• Visuals mirror, or parallel, the item statements and expectations.

    • No "supplementary" or unnecessary information should be placed in the visual to distract students from the requirements of the item.

    • Each major part of the item should be represented in the visual.

    • Simple text can and should be used in the visuals to correspond to important words in the item.

  • Access and contextual information

    • Contextual information consists of introductory or explanatory text, which is part of items or blocks of items.

    • Advantages and disadvantages exist to including contextual information for ELL. To some extent effects are mitigated by how the contextual information is conveyed to the student. A solution is to maximize the advantages and minimize the disadvantages to using
      contextual information.

    • In general, contextual information should be included in assessments for limited English proficient (LEP) students.

    • Disadvantages related to including contextual information for LEP students should be minimized.

      • Use same directions throughout assessment

      • Break down directions into workable units

      • Keep contextual information to the point

      • Include performance activities, which give substantial access to those students with kinesthetic, tactile, spatial, and related

      • All text should be in plain format

      • directions and explanations should be read aloud as students follow in their booklets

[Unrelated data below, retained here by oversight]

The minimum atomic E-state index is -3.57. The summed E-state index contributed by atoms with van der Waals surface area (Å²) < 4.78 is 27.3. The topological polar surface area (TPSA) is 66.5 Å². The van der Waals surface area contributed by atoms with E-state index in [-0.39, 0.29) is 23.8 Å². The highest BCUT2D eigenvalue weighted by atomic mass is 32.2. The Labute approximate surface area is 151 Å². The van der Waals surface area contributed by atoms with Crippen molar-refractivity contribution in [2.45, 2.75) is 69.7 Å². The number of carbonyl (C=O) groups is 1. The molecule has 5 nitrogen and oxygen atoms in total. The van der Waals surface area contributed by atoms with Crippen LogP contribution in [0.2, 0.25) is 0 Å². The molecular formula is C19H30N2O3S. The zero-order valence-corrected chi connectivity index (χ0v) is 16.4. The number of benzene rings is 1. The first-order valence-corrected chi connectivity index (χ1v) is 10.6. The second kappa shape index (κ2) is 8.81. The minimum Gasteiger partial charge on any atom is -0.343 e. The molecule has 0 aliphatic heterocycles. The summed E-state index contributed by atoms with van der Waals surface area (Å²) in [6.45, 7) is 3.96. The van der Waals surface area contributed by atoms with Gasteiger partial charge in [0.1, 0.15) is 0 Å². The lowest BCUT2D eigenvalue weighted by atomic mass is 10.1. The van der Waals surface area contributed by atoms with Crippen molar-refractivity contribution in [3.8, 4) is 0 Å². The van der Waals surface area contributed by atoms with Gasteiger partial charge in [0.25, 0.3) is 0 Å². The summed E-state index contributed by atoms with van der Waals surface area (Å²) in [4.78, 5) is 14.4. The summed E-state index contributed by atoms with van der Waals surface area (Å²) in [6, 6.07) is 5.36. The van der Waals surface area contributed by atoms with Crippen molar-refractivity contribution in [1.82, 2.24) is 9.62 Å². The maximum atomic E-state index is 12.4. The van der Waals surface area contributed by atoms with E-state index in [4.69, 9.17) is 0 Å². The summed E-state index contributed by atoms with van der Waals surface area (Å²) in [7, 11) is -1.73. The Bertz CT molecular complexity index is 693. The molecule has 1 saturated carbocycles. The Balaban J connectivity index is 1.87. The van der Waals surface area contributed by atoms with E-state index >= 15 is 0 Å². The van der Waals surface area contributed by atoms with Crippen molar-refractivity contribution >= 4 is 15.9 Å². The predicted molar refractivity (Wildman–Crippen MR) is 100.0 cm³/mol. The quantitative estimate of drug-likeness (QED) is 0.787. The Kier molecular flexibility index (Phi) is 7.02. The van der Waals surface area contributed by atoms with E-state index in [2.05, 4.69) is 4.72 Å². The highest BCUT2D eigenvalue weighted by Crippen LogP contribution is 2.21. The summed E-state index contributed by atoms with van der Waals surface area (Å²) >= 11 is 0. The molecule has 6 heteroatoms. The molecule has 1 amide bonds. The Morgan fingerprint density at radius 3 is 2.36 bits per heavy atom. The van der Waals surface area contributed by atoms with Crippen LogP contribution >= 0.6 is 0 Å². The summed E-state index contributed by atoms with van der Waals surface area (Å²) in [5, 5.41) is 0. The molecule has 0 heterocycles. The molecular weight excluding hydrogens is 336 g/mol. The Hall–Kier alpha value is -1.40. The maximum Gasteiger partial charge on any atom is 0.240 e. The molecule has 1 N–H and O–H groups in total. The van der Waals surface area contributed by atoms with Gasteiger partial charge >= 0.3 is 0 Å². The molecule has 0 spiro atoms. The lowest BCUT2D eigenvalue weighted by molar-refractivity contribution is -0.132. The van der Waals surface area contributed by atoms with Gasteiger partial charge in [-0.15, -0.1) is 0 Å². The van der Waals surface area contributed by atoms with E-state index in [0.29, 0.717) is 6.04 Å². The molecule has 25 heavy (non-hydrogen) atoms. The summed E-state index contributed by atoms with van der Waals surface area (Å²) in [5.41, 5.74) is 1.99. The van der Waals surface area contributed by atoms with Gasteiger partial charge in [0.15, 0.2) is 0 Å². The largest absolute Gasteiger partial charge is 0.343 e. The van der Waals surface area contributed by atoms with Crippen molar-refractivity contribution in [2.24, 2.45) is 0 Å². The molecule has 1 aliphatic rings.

• spread directions evenly throughout the exercise

      • visuals should be incorporated

      • pretest discussions before a set of items and/or performance activity should enhance access

  • Access to tools and resources

    • Tools and resources are physical aids like mathematics manipulatives; they should be age appropriate and should not compromise the integrity of the test items. Tools and resources should not give some
      students an advantage in understanding what items are requiring or how students demonstrate what they know.

    • Test-givers should allow reasonable access to a set of tools and resources throughout the test, and remove the specific tool or resource when items explicitly measure that specific skill.

    • Local content standards should define what tools and resources are useful and allowable.

    • Reasonable access means that most items (not just one or two per test) will be accessible to students with a range of diverse strengths.

  • Access and performance activities

  • Additional issues of the native language

    • Test writers need to be aware of some of the cultural differences that exist between ELL and other populations. "False friends" exist in vocabulary words, periods are sometimes used instead of commas
      in mathematics, a billion in English can mean a trillion in Spanish, etc.

    • Two sets of cultural expectations seem to have a primary impact on how a student understands the requirements of an item:

      1. Expectations in items that assume prior experiences that are common if a student grows up in the U.S.;

      2. Expectations in items that assume a value system common to the value system typically endorsed in the U.S..

    • These expectations become especially problematic when a student's experiences or values are distinctly diverse from those typically experienced by the mainstream population in the U.S.."


Ensuring Accuracy in Testing For English Language Learners, Kopriva, Rebecca (2000), pages 37-50, Council of Chief State School Officers' State Collaborative on Assessments and Stduent Standards - LEP Consortium, Washington, DC.